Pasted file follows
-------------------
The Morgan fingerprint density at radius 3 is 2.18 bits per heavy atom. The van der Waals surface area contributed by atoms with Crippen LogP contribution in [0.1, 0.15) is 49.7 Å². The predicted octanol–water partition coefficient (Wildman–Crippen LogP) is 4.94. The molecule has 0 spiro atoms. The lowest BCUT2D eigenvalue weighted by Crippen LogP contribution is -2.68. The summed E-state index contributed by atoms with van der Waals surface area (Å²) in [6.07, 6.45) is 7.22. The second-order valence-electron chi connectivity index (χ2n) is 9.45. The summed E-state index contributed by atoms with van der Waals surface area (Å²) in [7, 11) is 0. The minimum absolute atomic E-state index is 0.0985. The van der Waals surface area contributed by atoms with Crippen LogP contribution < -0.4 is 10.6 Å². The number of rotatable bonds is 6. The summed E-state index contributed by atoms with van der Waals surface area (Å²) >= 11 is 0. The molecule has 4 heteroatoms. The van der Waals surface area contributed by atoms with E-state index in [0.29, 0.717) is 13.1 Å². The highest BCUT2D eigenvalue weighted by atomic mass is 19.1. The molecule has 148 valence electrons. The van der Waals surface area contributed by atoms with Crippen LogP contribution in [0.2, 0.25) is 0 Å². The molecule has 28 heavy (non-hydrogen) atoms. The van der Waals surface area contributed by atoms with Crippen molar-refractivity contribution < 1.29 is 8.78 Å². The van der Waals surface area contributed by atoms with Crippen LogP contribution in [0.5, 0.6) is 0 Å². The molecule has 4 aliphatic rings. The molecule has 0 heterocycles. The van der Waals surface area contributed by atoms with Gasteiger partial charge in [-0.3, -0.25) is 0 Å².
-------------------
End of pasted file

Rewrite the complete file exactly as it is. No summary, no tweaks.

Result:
The Morgan fingerprint density at radius 3 is 2.18 bits per heavy atom. The van der Waals surface area contributed by atoms with Crippen LogP contribution in [0.1, 0.15) is 49.7 Å². The predicted octanol–water partition coefficient (Wildman–Crippen LogP) is 4.94. The molecule has 0 spiro atoms. The lowest BCUT2D eigenvalue weighted by Crippen LogP contribution is -2.68. The summed E-state index contributed by atoms with van der Waals surface area (Å²) in [6.07, 6.45) is 7.22. The second-order valence-electron chi connectivity index (χ2n) is 9.45. The summed E-state index contributed by atoms with van der Waals surface area (Å²) in [7, 11) is 0. The minimum absolute atomic E-state index is 0.0985. The van der Waals surface area contributed by atoms with Crippen LogP contribution < -0.4 is 10.6 Å². The number of rotatable bonds is 6. The summed E-state index contributed by atoms with van der Waals surface area (Å²) >= 11 is 0. The molecule has 4 heteroatoms. The van der Waals surface area contributed by atoms with E-state index in [0.29, 0.717) is 13.1 Å². The highest BCUT2D eigenvalue weighted by atomic mass is 19.1. The molecule has 148 valence electrons. The van der Waals surface area contributed by atoms with Crippen LogP contribution in [0.2, 0.25) is 0 Å². The molecule has 28 heavy (non-hydrogen) atoms. The van der Waals surface area contributed by atoms with Crippen molar-refractivity contribution < 1.29 is 8.78 Å². The van der Waals surface area contributed by atoms with Crippen LogP contribution in [0.5, 0.6) is 0 Å². The molecule has 4 aliphatic rings. The molecule has 0 heterocycles. The van der Waals surface area contributed by atoms with Gasteiger partial charge in [-0.3, -0.25) is 0 Å².